Monday, May 23, 2011

Zapatista Woman

In February I traveled with a group of 5 students to lead a service learning trip in Chiapas, Mexico working with the local community organization, Tsomanotik. I'd previously known some of the story of the Zapatista movement in Chiapas, Mexico's southernmost state. But through this experience in Mexico, that knowledge grew in both width and depth, and the story became something that moved not only my mind but also my heart; I made myself a commitment to continue learning and acting in solidarity with the community with whom I had the opportunity to make acquaintance. I spent a couple of days in San Cristobal de las Casas at the end of my time in Mexico. Of course here was the centre of the uprising in 1994, and so I noticed that to this day there is a living Zapatista spirit and solidarity that I found to be quite fascinating.

On one of my several visits to a restaurant in San Cris I fell in love with,
TierrAdentro, I began a sketch of a Zapatista woman. While doing this sketch, I realized that one of the quotes of Subcomandante Marcos written on my placemat was one that I had heard before several times in another context. This quote is of course most beautiful in its original Spanish (I'll include it for you below for those of you who do read Spanish), but some of it translates to describe a powerful paradox: the people covered their faces and negated their identities, so that they would be seen, known, and have a unified presence so they cannot be ignored any further.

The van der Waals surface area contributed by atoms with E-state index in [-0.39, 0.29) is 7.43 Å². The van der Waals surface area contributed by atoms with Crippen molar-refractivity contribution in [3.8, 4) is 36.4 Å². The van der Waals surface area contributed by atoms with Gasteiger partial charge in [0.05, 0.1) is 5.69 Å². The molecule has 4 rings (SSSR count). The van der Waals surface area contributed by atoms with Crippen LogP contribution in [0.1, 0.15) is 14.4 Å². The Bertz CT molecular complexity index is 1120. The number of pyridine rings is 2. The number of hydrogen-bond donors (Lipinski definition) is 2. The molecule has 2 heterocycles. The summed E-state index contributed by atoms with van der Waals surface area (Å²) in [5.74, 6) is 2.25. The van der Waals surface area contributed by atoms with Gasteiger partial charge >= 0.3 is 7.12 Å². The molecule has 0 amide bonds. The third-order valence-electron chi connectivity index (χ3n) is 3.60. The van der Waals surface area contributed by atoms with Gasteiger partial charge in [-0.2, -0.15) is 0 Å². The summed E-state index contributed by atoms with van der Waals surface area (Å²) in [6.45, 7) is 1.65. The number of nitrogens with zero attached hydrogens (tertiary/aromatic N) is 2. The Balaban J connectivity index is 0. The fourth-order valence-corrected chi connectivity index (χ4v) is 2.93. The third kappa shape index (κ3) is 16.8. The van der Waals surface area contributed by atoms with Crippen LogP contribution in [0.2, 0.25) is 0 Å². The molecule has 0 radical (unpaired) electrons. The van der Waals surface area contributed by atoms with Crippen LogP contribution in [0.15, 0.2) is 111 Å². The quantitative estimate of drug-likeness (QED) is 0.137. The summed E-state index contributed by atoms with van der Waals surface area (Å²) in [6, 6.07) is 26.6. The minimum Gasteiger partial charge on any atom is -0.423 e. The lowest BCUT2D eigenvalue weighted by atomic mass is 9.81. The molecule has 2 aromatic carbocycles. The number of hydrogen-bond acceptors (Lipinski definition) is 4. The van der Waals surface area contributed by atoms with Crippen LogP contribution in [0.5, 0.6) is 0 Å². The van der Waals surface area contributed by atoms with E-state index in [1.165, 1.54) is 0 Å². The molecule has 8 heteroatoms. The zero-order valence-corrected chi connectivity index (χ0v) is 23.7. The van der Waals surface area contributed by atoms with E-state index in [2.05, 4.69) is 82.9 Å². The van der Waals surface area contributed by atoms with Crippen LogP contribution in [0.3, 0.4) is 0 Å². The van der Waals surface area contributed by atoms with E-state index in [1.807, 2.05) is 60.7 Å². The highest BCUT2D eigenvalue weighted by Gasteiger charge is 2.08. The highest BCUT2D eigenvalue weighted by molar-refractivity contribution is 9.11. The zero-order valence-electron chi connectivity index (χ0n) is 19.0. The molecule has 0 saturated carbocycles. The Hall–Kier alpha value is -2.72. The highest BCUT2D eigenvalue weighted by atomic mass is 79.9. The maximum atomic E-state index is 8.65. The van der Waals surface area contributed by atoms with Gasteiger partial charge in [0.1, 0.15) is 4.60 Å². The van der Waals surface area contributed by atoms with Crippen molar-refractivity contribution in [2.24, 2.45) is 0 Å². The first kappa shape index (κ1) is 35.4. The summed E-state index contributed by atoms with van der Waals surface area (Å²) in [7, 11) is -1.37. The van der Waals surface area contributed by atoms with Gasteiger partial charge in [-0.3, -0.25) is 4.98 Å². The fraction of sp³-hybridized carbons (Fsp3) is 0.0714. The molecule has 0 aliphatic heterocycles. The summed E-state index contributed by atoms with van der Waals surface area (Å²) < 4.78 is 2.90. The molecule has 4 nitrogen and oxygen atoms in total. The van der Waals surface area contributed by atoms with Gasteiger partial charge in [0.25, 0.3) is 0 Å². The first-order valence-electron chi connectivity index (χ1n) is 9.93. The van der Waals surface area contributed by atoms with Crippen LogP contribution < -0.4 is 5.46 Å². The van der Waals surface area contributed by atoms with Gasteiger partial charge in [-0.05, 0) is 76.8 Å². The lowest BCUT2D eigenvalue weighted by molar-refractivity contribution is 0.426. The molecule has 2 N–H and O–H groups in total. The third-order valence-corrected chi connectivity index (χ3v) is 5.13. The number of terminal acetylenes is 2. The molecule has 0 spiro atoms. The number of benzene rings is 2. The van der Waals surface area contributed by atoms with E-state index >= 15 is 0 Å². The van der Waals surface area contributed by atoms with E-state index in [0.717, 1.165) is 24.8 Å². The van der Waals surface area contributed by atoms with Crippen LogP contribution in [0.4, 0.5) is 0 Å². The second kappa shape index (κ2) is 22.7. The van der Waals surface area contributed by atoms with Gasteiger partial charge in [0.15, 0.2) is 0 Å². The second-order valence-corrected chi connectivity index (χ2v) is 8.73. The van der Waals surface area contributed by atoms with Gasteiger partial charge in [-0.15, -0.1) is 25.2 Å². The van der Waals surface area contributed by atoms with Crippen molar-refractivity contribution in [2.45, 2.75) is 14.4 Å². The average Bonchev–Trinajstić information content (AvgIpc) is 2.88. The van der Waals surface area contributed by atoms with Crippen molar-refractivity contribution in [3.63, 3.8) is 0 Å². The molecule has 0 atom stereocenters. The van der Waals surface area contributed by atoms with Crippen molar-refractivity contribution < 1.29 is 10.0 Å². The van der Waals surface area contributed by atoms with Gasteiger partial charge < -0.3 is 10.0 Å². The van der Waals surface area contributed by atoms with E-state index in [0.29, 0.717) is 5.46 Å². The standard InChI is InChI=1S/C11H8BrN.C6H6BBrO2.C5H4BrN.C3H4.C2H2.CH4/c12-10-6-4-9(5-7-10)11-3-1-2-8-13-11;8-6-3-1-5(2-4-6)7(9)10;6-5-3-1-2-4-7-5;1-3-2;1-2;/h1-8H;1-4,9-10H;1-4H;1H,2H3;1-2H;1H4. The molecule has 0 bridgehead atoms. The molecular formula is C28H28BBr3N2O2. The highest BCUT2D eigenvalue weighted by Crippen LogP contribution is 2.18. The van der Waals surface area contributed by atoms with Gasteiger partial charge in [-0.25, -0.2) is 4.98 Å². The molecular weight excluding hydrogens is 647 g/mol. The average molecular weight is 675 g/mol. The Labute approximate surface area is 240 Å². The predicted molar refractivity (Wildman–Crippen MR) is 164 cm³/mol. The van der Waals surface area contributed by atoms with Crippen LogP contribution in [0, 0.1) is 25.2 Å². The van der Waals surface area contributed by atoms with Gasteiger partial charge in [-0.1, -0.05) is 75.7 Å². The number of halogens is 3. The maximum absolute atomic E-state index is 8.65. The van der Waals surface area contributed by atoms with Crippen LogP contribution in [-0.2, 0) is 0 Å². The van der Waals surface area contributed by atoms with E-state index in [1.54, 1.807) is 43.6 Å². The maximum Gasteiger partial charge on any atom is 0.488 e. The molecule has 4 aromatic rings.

This same idea, and this same quote was used by marginalized youth involved in ephemeral theatre (
Teatro Efimero). These youth I had the opportunity to work with and learn about while I was in Colombia 6 years ago. These young people too would cover their faces and negate their individuality so that a collective identity could be strengthened and recognized. I know that this connection isn't mere coincidence but an intentional act of solidarity. I just somehow failed to make the connection before, likely because my Spanish at the time of my Colombia experience was still quite unimpressive.

As I completed my drawing and my realization, I decided I wanted to spend more time on working on artistically representing the idea. I have some future project ideas in mind for this, but to kick it off, over the last week I worked on a drawing of a
Zapatista Woman. It's a drawing achieved using a mix of charcoal, conte crayon, and pastel. It was a powerful experience to create. While I was drawing the negated face of a fictional woman, she somehow came alive on the page. I wanted to speak to her about her story. I had so many questions for her. I wondered what identity I was giving her with each added line and stroke of colour. I imagined her to be around my age, with desires and dreams for her life and for her family. I thought about her incredible strength and questioned whether me creating this drawing of her would make any 'difference' to her at all:

“Y miren lo que son las cosas, para que nos vieron nos tapamos el rostro, para que nos nombraron nos negamos el nombre; apostamos el presente para tener futuro; y para vivir….morimos.”

- - -- Subcomandante Insurgente Marcos